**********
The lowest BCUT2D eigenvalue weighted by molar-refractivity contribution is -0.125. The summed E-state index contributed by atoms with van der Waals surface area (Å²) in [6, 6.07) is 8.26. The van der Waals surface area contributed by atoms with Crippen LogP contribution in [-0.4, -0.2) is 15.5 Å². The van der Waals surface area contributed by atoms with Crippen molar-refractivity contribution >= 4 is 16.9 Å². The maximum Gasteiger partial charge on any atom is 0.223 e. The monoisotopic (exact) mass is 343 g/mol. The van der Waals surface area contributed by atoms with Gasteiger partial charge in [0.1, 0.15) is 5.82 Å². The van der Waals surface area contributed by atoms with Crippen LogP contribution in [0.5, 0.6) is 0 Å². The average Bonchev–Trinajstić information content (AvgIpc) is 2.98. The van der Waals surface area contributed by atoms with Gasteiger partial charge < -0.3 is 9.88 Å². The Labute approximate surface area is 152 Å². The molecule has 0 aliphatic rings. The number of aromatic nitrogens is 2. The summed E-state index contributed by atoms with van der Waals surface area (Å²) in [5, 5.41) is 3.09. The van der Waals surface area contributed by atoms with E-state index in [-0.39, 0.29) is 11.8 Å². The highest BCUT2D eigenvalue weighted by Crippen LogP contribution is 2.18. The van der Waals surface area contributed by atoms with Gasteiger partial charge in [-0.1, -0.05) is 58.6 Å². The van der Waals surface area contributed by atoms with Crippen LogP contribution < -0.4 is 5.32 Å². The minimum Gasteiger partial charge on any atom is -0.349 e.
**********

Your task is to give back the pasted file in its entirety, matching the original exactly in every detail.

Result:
The lowest BCUT2D eigenvalue weighted by molar-refractivity contribution is -0.125. The summed E-state index contributed by atoms with van der Waals surface area (Å²) in [6, 6.07) is 8.26. The van der Waals surface area contributed by atoms with Crippen LogP contribution in [-0.4, -0.2) is 15.5 Å². The van der Waals surface area contributed by atoms with Crippen molar-refractivity contribution >= 4 is 16.9 Å². The maximum Gasteiger partial charge on any atom is 0.223 e. The monoisotopic (exact) mass is 343 g/mol. The van der Waals surface area contributed by atoms with Gasteiger partial charge in [0.1, 0.15) is 5.82 Å². The van der Waals surface area contributed by atoms with Crippen LogP contribution in [0.5, 0.6) is 0 Å². The average Bonchev–Trinajstić information content (AvgIpc) is 2.98. The van der Waals surface area contributed by atoms with Gasteiger partial charge < -0.3 is 9.88 Å². The Labute approximate surface area is 152 Å². The molecule has 0 aliphatic rings. The number of aromatic nitrogens is 2. The summed E-state index contributed by atoms with van der Waals surface area (Å²) in [5, 5.41) is 3.09. The van der Waals surface area contributed by atoms with E-state index in [-0.39, 0.29) is 11.8 Å². The highest BCUT2D eigenvalue weighted by Crippen LogP contribution is 2.18. The van der Waals surface area contributed by atoms with Gasteiger partial charge in [-0.1, -0.05) is 58.6 Å². The van der Waals surface area contributed by atoms with Crippen LogP contribution < -0.4 is 5.32 Å². The minimum Gasteiger partial charge on any atom is -0.349 e.